What was snow shoveling like before sidewalks were made of concrete – and when people walked everywhere? Were wooden walks slipperier, or harder to shovel? And what about dirt walks?
These are some of the questions I got to thinking about after reading Albert Baxter’s History of the City of Grand Rapids published in 1891.
The earliest sidewalks, Baxter writes, were “usually voluntarily laid,” as needed, by property owners. “Generally they were only such as were absolutely necessary to keep the feet of pedestrians out of the mud, often not more than two or three feet wide, of planks laid lengthwise rather loosely on sleepers.” Eventually the city replaced these with walks made of “two-inch pine or hemlock plank, in general laid crosswise on stringers and well spiked down.” Widths ranged from four to eighteen feet, with “those in the residence districts averaging six feet.”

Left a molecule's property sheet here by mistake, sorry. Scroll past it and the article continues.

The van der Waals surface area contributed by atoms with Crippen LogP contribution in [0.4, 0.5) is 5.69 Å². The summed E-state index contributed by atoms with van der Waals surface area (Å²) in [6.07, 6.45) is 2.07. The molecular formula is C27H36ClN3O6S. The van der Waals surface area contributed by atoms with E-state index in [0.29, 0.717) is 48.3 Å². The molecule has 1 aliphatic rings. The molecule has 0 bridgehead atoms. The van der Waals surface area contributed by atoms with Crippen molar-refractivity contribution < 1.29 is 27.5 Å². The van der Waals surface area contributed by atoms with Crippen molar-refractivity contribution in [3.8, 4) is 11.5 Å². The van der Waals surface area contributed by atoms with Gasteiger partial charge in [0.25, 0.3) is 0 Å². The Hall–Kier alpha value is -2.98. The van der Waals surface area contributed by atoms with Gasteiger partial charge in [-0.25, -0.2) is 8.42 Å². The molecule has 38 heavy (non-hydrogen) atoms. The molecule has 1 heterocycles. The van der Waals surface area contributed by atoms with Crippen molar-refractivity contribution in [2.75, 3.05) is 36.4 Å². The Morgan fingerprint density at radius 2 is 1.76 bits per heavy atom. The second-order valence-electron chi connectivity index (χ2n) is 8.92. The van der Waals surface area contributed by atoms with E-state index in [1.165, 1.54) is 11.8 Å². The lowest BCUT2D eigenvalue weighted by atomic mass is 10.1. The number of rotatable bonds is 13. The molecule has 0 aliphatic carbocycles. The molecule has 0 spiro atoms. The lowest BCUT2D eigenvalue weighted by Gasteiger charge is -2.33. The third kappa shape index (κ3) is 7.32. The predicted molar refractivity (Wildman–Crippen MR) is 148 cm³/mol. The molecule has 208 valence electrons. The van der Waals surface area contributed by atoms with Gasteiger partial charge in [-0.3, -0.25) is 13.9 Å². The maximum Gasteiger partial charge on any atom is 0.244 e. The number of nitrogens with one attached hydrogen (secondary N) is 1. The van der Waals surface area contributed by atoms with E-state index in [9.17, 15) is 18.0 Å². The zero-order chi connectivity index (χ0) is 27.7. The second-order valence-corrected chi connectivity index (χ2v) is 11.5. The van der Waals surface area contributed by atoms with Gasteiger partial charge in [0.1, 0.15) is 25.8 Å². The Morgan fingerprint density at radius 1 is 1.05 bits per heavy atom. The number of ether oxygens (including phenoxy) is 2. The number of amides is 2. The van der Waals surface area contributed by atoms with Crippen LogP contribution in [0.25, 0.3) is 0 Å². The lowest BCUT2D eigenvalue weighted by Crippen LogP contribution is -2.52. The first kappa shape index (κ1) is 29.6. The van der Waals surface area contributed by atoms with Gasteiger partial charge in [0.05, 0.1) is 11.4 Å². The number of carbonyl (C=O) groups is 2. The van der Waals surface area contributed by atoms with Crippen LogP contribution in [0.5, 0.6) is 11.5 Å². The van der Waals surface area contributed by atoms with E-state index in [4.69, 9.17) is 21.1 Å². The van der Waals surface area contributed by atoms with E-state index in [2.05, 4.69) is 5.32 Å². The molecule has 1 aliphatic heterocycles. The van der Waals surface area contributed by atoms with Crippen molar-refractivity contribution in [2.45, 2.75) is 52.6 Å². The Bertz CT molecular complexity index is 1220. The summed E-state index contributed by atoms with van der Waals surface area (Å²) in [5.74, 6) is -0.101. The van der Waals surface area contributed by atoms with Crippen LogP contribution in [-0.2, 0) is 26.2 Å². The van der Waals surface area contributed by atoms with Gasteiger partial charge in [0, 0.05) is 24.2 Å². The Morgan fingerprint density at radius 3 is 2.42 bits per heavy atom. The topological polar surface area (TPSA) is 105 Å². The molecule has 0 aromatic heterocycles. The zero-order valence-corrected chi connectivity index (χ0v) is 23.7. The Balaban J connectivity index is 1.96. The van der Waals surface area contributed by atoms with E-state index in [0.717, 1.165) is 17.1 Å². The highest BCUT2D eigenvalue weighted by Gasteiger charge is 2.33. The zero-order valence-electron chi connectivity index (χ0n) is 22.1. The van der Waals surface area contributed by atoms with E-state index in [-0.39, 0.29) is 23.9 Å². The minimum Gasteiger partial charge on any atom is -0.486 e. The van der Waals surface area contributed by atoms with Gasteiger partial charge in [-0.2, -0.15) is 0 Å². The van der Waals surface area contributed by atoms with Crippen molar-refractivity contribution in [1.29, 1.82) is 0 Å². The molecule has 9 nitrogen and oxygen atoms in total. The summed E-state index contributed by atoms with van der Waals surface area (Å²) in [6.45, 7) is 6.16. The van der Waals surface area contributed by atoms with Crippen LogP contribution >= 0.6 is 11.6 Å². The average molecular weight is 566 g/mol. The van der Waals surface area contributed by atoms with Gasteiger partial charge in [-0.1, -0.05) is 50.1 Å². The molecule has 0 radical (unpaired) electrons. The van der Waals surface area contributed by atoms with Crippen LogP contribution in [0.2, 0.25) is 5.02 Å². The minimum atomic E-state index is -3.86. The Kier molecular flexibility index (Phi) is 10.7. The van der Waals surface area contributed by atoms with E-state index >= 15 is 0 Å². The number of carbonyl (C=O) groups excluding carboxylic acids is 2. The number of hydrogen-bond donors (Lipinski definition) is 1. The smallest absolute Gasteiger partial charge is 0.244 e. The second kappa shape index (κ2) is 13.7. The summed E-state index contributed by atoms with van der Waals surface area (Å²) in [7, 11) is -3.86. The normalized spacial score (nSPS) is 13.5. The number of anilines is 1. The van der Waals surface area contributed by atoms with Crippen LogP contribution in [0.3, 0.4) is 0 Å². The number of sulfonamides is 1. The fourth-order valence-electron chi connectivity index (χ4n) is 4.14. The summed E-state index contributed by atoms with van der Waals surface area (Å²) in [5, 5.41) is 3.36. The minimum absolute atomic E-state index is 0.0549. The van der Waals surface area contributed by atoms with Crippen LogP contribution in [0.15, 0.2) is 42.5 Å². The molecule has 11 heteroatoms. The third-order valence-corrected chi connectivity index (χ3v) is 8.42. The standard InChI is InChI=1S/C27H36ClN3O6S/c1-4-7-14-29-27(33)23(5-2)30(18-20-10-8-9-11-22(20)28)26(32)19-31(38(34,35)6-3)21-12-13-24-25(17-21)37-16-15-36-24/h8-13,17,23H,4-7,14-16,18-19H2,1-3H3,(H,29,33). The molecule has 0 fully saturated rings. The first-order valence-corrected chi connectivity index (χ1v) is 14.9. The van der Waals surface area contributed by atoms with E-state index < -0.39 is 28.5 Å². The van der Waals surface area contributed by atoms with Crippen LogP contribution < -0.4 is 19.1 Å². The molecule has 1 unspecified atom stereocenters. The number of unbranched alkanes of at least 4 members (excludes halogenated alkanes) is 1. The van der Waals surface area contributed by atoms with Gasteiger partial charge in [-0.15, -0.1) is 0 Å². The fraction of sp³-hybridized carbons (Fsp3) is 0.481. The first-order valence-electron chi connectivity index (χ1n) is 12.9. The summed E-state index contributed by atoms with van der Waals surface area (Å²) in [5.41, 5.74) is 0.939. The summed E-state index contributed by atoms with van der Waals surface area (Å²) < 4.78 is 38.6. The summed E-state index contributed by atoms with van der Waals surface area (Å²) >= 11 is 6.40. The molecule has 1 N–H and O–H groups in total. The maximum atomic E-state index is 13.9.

Although there were a few “handsome and solid walks of dressed stone,” Baxter notes that “the stone for these is brought mostly from other states,” which no doubt made it quite expensive. In fact, the city hall had stone sidewalks on only three of its sides.
Baxter ends by mentioning recent “experiments” with “walks of artificial stone or concrete made of cement, sand, and gravel. These are molded in blocks to suit the locality, usually of lengths corresponding with the width of the walk, and six or eight inches in thickness. The molding is done on the spot, and when dry and hardened they are apparently as solid as granite rock This walk is handsome and gives promise of being durable and permanent as stone, judging from the short trial it has had here of only two or three years.”
So how old are your concrete sidewalks? In my neighborhood the oldest date-stamped slabs date from the 1920s, but the oldest I’ve ever seen date from the first decade of the 1900s, including those pictured here.
We’d love to see the oldest sidewalks you’ve found. Email us a photo or two and we may publish them in a future article. Happy searching – and shoveling!